Dental caries is a prevalent condition affecting children in particular. Recent reductions in disease levels have been observed, but the issue still poses a large burden of disease and financial cost to the nation. Preventive treatment is required to reduce pain, suffering, loss of functional dentition and treatment cost and for these reasons should be a priority for dental services.

For many years fluoride preparations have been known to prevent dental decay, and several high strength topical preparations are available for this purpose. The most commonly used in the United Kingdom is fluoride varnish, a 22,600ppmF- preparation applied at least twice yearly to help prevent decay.1 A recent Cochrane review indicated that following treatment with fluoride varnish the prevented fraction for primary teeth was 37% (95% CI; 24% to 51%) and 43% (95% CI; 30% to 57%) for permanent teeth.2 Despite its efficacy, fluoride varnish is expensive, technique sensitive and requires multiple applications per year; therefore alternative preparations that provide further benefits may be of interest.

Several silver based fluoride preparations are in development and are showing promising results, of these Silver Diamine Fluoride (SDF) is the most widely tested and seems to provide good caries protection with a once yearly application at low cost. It is not without its downfalls however. When caries lesions arrest under SDF they create a dark stain which is unsightly.3 An alternative silver based preparation, Nano-Silver Fluoride (NSF), has been developed to combat this problem and is tested in the paper reviewed here.

The authors of this paper aimed to show that NSF was effective at arresting caries in children following a once yearly application. They did this by designing a randomised control trial which tested the efficacy of this preparation against a control (water). The approach to answering the primary research question was methodical and thorough with many key points from a RCT covered, this included accounting for cases lost to follow-up and sample size calculation.

Attempts were made to blind all participants to the treatment and randomise children to treatment arms. The explanation of the process of randomisation in the paper is vague and confusing. It was unclear if the randomisation was based on the teeth or patient level and how the sealed envelopes they describe were used to aid this process. Blinding was achieved for some participants in the study; patients, their parents and the final examiner were all effectively blinded for the trial. The dentist administering the treatment however would not be blind to treatment as the treatments were different. A greater volume of NSF was used compared to water (two drops against one drop), and the NSF is described as having a ‘reddish’ colour, therefore it would be apparent to an operator that it was different from the control, water. There is no mention of any difference in taste or smell between the NSF and water but this could be another factor in blinding. Losses were well documented but not explained in any detail. Knowledge of whether losses were exfoliated or extracted would have been relevant.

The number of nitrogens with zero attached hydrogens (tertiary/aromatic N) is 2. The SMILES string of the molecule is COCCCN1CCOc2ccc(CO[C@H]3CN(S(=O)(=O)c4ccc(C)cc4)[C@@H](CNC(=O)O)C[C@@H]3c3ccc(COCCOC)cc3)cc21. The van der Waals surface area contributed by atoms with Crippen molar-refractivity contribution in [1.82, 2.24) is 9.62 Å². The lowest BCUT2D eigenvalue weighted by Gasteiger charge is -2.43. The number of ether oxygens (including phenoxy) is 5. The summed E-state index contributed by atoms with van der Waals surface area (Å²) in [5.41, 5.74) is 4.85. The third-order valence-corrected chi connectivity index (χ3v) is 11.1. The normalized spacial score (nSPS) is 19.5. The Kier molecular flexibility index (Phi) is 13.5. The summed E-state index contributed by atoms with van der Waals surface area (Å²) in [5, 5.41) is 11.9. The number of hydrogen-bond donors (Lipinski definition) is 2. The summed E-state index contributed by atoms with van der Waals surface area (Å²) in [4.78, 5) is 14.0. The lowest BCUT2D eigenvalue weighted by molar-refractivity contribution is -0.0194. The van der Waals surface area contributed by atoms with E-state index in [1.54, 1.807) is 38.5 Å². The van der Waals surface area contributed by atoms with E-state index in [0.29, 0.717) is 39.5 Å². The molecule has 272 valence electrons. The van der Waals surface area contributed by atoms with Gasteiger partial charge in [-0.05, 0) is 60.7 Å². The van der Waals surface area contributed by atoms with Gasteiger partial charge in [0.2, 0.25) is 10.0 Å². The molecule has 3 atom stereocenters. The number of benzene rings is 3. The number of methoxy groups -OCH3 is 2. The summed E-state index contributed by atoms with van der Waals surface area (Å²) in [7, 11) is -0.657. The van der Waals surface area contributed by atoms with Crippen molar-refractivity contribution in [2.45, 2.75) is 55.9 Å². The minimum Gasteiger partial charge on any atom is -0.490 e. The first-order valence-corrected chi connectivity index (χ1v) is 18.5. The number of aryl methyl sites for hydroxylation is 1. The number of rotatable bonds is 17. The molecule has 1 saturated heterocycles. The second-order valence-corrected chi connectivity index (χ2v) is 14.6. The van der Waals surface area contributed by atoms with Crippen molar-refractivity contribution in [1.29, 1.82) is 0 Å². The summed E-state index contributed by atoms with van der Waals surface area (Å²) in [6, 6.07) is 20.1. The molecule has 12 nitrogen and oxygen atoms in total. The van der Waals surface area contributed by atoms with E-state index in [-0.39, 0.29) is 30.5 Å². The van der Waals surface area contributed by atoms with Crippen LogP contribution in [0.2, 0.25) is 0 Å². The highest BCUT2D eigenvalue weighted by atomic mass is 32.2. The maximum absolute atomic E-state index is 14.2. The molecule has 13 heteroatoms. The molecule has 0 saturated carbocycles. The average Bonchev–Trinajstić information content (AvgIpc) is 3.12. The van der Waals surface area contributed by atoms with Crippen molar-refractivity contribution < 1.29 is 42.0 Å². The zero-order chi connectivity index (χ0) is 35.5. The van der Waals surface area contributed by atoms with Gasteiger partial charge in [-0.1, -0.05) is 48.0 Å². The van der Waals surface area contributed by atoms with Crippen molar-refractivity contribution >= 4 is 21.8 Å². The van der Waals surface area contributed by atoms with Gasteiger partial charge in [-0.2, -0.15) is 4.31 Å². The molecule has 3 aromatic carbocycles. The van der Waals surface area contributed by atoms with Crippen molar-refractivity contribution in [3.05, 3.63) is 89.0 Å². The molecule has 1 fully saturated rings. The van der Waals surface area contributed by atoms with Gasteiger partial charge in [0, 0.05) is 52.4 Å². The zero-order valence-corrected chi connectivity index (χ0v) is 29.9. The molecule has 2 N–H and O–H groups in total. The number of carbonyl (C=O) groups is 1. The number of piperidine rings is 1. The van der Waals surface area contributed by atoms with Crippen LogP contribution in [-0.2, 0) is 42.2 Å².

These differences in the control and intervention create some bias in the findings as we do not know how this might have affected the operator or their actions. Further confounding was introduced when all children were given oral hygiene instruction and tooth brushing packs, which included fluoride toothpaste, at the same time as the teeth were treated. Toothbrushing may contribute to the arrest of carious lesions and therefore the effect of the treatment may be overstated in this paper.

The authors provide results for arrested lesions at seven days, five months and one year. The most important of these are the one year results as it is intended to be a once yearly application. At this time point 66.7% of lesions were arrested compared to 34.7% in the control group; a preventive fraction of 50% and number needed to treat of 3.12.

The authors also provide logistic regression models to account for differences between the groups, however no significant additional information is discovered from this.

This is a good preliminary study of a new dental preparation but the use of a control (water) that is known to have no anti-cariogenic effect does raise ethical issues. For although all children participating in the trial were supplied with fluoridated toothpaste, it would have been interesting to have compared the NSF against another topical fluoride preparation.

In conclusion, despite some ethical and methodological concerns, this study appears to show that NSF may provide some benefit when considering prevention of caries, especially in deprived communities or non-clinical settings, due to its cost, preparation and application methods. There are some lingering concerns as the authors do not suggest adequate safety information regarding this preparation or the potential toxicity levels for children, but it provides a basis for future research.